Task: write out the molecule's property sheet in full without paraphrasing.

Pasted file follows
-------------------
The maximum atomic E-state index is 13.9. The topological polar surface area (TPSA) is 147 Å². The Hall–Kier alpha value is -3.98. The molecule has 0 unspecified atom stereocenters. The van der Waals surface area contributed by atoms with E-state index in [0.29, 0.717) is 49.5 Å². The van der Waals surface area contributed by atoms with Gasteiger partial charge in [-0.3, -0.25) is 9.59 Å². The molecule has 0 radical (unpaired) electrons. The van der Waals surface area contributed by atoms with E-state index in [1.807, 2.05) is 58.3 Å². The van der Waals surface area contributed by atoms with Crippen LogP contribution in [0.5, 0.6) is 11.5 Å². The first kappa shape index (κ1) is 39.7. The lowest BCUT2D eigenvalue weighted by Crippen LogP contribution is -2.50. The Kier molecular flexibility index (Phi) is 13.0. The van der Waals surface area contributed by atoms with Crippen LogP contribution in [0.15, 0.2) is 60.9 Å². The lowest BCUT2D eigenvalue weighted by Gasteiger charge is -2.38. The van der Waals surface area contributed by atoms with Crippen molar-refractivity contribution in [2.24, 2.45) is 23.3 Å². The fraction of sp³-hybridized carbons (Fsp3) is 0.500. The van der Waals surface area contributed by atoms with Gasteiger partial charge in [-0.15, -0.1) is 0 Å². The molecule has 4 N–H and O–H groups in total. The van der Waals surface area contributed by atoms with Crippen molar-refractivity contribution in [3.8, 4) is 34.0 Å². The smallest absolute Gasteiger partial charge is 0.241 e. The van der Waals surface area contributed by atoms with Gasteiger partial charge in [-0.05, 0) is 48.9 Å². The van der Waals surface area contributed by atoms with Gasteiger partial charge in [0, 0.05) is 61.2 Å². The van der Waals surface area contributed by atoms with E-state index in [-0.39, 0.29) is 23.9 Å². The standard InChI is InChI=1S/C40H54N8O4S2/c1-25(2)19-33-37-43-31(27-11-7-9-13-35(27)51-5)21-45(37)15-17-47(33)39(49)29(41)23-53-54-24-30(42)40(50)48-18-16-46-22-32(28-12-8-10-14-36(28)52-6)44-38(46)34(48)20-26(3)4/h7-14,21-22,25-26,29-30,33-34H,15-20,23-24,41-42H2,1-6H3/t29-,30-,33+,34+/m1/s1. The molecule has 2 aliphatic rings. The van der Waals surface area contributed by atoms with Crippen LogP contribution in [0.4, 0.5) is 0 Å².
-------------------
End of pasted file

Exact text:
The maximum atomic E-state index is 13.9. The topological polar surface area (TPSA) is 147 Å². The Hall–Kier alpha value is -3.98. The molecule has 0 unspecified atom stereocenters. The van der Waals surface area contributed by atoms with E-state index in [0.29, 0.717) is 49.5 Å². The van der Waals surface area contributed by atoms with Gasteiger partial charge in [-0.3, -0.25) is 9.59 Å². The molecule has 0 radical (unpaired) electrons. The van der Waals surface area contributed by atoms with E-state index in [1.807, 2.05) is 58.3 Å². The van der Waals surface area contributed by atoms with Crippen LogP contribution in [0.5, 0.6) is 11.5 Å². The first kappa shape index (κ1) is 39.7. The lowest BCUT2D eigenvalue weighted by Crippen LogP contribution is -2.50. The Kier molecular flexibility index (Phi) is 13.0. The van der Waals surface area contributed by atoms with Crippen LogP contribution in [0.15, 0.2) is 60.9 Å². The lowest BCUT2D eigenvalue weighted by Gasteiger charge is -2.38. The van der Waals surface area contributed by atoms with Crippen molar-refractivity contribution in [2.24, 2.45) is 23.3 Å². The fraction of sp³-hybridized carbons (Fsp3) is 0.500. The van der Waals surface area contributed by atoms with Gasteiger partial charge in [-0.15, -0.1) is 0 Å². The molecule has 4 N–H and O–H groups in total. The van der Waals surface area contributed by atoms with Crippen molar-refractivity contribution in [3.8, 4) is 34.0 Å². The smallest absolute Gasteiger partial charge is 0.241 e. The van der Waals surface area contributed by atoms with Gasteiger partial charge in [-0.05, 0) is 48.9 Å². The van der Waals surface area contributed by atoms with Gasteiger partial charge in [0, 0.05) is 61.2 Å². The van der Waals surface area contributed by atoms with E-state index in [-0.39, 0.29) is 23.9 Å². The standard InChI is InChI=1S/C40H54N8O4S2/c1-25(2)19-33-37-43-31(27-11-7-9-13-35(27)51-5)21-45(37)15-17-47(33)39(49)29(41)23-53-54-24-30(42)40(50)48-18-16-46-22-32(28-12-8-10-14-36(28)52-6)44-38(46)34(48)20-26(3)4/h7-14,21-22,25-26,29-30,33-34H,15-20,23-24,41-42H2,1-6H3/t29-,30-,33+,34+/m1/s1. The molecule has 2 aliphatic rings. The van der Waals surface area contributed by atoms with Crippen LogP contribution in [0.4, 0.5) is 0 Å².